Thursday, March 23, 2023


A proposed flavored tobacco ban is back on the table in Minnesota, Trump attorney Evan Corcoran must testify in the documents probe, and a "clean slate" bill in Missouri would make "expungement" automatic.


The Fed raises interest rates and reassures the banking system is sound, Norfolk Southern reaffirms a commitment to the people of East Palestine, and TikTok creators gather at the Capitol to support free expression.


Finding childcare is a struggle everywhere, prompting North Carolina's Transylvania County to try a new approach. Maine is slowly building-out broadband access, but disagreements remain over whether local versus national companies should get the contracts, and specialty apps like "Farmers Dating" help those in small communities connect online.

Online Campaign Aims to Weave Community During COVID-19 Crisis


Tuesday, May 5, 2020   

BOSTON -- A new online campaign called #WeavingCommunity aims to confront the social crisis created by the COVID-19 pandemic.

Their website,, gives tips on ways to connect and to show folks care about their communities. Pearce Godwin, co-director of the Listen First Project and the National Conversation Project, said the third pillar of the campaign is called "create."

"We're asking all Americans to create that world that they want on the other side of this pandemic," Godwin said. "Not the world we had before. Not returning to the same normal but creating a world that indeed is better."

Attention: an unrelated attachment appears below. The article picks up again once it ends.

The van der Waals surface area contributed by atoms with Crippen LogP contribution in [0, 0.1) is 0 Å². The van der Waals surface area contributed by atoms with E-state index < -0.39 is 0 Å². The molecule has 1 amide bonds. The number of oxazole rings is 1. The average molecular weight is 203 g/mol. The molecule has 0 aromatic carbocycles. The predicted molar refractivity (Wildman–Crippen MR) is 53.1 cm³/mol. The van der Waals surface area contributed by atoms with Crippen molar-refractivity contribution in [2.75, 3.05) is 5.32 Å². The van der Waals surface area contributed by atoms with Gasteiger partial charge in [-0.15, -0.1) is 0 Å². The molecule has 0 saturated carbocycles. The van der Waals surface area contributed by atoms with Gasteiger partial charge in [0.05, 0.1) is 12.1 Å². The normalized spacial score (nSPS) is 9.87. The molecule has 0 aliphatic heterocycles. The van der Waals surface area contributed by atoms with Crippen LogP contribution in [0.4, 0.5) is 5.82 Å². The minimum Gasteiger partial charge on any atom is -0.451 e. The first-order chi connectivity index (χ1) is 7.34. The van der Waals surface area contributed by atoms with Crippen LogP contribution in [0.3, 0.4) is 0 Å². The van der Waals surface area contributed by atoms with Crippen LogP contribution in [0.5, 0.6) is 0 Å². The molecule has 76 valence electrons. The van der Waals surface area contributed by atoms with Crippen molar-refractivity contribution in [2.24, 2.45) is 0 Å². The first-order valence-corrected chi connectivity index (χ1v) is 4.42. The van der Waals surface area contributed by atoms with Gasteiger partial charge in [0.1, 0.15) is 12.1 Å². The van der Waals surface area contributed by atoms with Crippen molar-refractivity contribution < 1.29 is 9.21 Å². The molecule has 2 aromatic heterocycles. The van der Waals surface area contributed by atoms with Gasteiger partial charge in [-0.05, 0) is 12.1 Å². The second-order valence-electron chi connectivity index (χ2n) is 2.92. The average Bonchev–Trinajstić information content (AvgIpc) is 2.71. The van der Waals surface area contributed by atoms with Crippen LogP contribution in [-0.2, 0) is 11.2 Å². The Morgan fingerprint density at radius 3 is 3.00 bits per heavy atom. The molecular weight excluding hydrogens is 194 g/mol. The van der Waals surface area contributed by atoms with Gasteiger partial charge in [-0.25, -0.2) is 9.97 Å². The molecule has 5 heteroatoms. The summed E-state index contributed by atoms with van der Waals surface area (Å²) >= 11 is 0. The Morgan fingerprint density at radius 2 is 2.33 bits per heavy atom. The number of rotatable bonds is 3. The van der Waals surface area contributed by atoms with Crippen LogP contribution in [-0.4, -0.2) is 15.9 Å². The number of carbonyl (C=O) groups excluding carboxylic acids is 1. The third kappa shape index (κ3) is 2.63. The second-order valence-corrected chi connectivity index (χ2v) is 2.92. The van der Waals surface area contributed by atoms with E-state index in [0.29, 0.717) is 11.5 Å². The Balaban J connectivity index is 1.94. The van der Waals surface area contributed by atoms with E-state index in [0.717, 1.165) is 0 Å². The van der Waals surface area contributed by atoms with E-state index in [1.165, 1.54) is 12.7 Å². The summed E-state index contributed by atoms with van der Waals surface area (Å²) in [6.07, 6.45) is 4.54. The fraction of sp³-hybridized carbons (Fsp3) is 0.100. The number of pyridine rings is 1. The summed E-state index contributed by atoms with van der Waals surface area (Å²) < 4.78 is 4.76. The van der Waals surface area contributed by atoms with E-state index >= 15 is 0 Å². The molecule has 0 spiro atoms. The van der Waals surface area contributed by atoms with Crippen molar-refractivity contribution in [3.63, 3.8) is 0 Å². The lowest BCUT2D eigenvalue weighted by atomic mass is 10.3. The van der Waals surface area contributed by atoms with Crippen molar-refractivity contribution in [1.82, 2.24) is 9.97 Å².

The campaign aims to help the country learn from this pandemic, use this time to heal our divisions and create the social connection that democracy needs to thrive after the crisis. The site showcases online spaces that facilitate connection - such as Listen First Project and the Aspen Institute's Weave: The Social Fabric Project.

Dr. Anne Fishel, director of the family and couples therapy program at Mass General and associate professor of psychology at the Harvard Medical School, is also executive director of the Family Dinner Project. She said the stay-at-home order could have a silver lining if more kids get to have a nightly meal with their families.

"They have better vocabularies, they do better in schools, they are healthier, have lower rates of obesity, depression and anxiety, substance abuse and eating disorders," Fishel said. "So there's lots that can be gained by regular family dinners."

The Family Dinner Project has posted a virtual dinner guide - with games and conversation starters that will help family and friends use videoconferencing to reconnect during the lockdown. People can participate in the campaign by posting their COVID-19 experiences on social media using #weavingcommunity.

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